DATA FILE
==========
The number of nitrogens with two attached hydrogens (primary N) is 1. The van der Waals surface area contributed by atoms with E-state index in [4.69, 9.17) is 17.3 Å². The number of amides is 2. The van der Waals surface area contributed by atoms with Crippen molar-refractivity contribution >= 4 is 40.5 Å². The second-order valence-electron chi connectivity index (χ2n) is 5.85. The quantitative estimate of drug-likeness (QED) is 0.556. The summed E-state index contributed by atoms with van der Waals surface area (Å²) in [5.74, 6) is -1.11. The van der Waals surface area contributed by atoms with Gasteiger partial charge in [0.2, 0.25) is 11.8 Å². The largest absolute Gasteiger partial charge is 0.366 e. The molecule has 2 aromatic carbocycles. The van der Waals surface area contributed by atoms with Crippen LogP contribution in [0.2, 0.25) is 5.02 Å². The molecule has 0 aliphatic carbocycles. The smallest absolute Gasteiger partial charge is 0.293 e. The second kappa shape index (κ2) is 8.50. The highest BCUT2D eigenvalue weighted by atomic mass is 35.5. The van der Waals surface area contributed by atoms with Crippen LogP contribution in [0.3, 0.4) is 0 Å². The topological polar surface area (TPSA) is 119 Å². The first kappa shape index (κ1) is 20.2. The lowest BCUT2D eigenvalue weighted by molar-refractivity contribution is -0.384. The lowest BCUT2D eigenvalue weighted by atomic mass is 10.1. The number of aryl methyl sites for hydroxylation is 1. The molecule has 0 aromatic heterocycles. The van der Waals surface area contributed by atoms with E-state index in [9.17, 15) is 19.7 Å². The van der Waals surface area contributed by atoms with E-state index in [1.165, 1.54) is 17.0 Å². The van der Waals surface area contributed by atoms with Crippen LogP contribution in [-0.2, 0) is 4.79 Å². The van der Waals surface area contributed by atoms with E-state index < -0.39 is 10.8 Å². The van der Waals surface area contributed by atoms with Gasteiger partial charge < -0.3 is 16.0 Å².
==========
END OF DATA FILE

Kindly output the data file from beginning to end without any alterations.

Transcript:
The number of nitrogens with two attached hydrogens (primary N) is 1. The van der Waals surface area contributed by atoms with E-state index in [4.69, 9.17) is 17.3 Å². The number of amides is 2. The van der Waals surface area contributed by atoms with Crippen molar-refractivity contribution >= 4 is 40.5 Å². The second-order valence-electron chi connectivity index (χ2n) is 5.85. The quantitative estimate of drug-likeness (QED) is 0.556. The summed E-state index contributed by atoms with van der Waals surface area (Å²) in [5.74, 6) is -1.11. The van der Waals surface area contributed by atoms with Gasteiger partial charge in [0.2, 0.25) is 11.8 Å². The largest absolute Gasteiger partial charge is 0.366 e. The molecule has 2 aromatic carbocycles. The van der Waals surface area contributed by atoms with Crippen LogP contribution in [0.2, 0.25) is 5.02 Å². The molecule has 0 aliphatic carbocycles. The smallest absolute Gasteiger partial charge is 0.293 e. The second kappa shape index (κ2) is 8.50. The highest BCUT2D eigenvalue weighted by atomic mass is 35.5. The van der Waals surface area contributed by atoms with Crippen LogP contribution in [0.3, 0.4) is 0 Å². The topological polar surface area (TPSA) is 119 Å². The first kappa shape index (κ1) is 20.2. The lowest BCUT2D eigenvalue weighted by molar-refractivity contribution is -0.384. The lowest BCUT2D eigenvalue weighted by atomic mass is 10.1. The number of aryl methyl sites for hydroxylation is 1. The molecule has 0 aromatic heterocycles. The van der Waals surface area contributed by atoms with E-state index in [9.17, 15) is 19.7 Å². The van der Waals surface area contributed by atoms with E-state index in [1.165, 1.54) is 17.0 Å². The van der Waals surface area contributed by atoms with Crippen LogP contribution in [-0.2, 0) is 4.79 Å². The van der Waals surface area contributed by atoms with E-state index < -0.39 is 10.8 Å². The van der Waals surface area contributed by atoms with Gasteiger partial charge < -0.3 is 16.0 Å².